The things you learn watching Stephen Colbert. 27 Republican Senators voted this week to condemn their own votes in favor of raising the debt ceiling and saving the country from default, and a worldwide economic catastrophe.
Apparently, as part of the deal to avert a default on the national debt a few weeks ago, Republicans demanded that the Senate hold a second vote, a few weeks later, in which Republican Senators could publicly disapprove of the deal they just voted for.
The intent, of course, is to trick GOP primary and general election voters into thinking that Republican Senators voted against the debt ceiling deal, when in reality they voted for it.
Sadly, this is rather typical behavior for the Hill, and particularly among Republicans. Senators and House members are always looking for ways to negate their real position, permitting them to be everything to everyone.
When I worked in the Senate, it was common practice to tell constituents that you “cosponsored” legislation that you never intended to vote for. “Cosponsoring” is a symbolic way of voicing your support for legislation, short of actually voting for it, and with no requirement to actually support the bill when it comes up for a vote. Thus, members of Congress would “cosponsor” something, but not actually vote for it – enabling them to pick and choose their answers for various constituents. If you like the bill, they tell you they cosponsored it. If you don’t like the bill, they tell you they voted against it.
Trusting that most Americans don’t understand the arcane workings of the Congress, the 27 Republican Senators who voted for the debt ceiling increase are going to tell constituents, come the next election, that they voted against the budget deal. And they did. In a non-binding resolution, sure – but they won’t tell you that. They’ll simply say “what do you mean I supported the debt ceiling increase? I’m on the record, on October 29, opposing the debt ceiling deal.” And you the constituent will dutifully scratch your head all confused.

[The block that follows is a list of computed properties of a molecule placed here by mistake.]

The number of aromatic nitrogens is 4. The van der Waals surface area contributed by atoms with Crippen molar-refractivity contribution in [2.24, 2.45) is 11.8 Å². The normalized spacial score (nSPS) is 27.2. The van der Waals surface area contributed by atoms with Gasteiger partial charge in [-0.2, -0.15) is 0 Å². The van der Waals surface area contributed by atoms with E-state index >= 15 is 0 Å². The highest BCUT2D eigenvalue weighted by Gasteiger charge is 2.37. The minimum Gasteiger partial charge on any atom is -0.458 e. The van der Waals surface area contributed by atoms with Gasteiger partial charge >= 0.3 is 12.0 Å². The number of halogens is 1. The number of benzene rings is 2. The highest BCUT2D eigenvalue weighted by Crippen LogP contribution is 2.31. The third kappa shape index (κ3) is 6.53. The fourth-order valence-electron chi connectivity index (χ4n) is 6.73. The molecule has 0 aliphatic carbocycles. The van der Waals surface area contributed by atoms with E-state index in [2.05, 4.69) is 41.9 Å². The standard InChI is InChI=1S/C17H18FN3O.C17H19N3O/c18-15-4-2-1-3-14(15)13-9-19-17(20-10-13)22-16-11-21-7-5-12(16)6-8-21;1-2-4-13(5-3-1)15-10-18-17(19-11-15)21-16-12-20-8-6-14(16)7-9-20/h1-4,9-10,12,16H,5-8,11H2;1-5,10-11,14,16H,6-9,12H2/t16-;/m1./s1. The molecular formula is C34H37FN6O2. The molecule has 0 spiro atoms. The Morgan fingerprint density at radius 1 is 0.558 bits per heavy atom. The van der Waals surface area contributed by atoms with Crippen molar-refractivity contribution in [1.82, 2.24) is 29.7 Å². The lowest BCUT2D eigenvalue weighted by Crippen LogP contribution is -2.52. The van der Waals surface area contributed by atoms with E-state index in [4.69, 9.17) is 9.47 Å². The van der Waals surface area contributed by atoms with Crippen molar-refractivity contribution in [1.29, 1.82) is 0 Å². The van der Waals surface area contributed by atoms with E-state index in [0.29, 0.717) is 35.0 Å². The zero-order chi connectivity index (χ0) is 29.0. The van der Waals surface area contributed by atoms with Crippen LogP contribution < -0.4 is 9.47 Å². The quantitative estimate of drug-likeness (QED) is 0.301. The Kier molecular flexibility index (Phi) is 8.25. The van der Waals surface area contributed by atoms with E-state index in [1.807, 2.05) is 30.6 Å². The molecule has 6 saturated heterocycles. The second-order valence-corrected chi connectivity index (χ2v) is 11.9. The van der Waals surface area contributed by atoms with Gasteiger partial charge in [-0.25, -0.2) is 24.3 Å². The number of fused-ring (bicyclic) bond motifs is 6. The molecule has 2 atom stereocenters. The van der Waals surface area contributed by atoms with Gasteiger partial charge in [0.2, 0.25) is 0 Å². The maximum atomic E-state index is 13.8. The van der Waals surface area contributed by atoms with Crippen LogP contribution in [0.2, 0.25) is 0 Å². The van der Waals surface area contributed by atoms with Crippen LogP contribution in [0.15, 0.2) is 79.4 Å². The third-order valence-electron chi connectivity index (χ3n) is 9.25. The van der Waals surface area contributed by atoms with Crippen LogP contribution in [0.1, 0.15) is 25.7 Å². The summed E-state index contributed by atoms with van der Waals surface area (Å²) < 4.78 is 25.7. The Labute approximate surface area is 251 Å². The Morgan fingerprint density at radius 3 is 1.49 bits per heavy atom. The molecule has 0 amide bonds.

It’s not about the truth. As I’ve written before, the Republicans have learned that they do far better in the polls when they lie. If voters new the truth about Obamacare (that it actually does lower prices for a lot of people), the stimulus (that it saved millions of jobs and averted a depression), about climate change (it’s real, and we caused it), and about President Obama (neither commie nor Kenyan), they’d support the Republican position and party even less than the meager amount they do now.
So, Republicans lie. Because GOP voters can’t handle the truth.
My favorite GOP hypocrisy story was the time in the early 1990s when I was riding up the elevator to the Senate office where I worked. The elevator door opens to let someone out, and I see a well-known moderate Republican northeastern Senator scamper by with aides in tow. One aide earnestly tells the Senator, just as my elevator door is about to close: “Remember, Senator, today you’re pro-choice.”
And today they’re pro-shutdown, once again.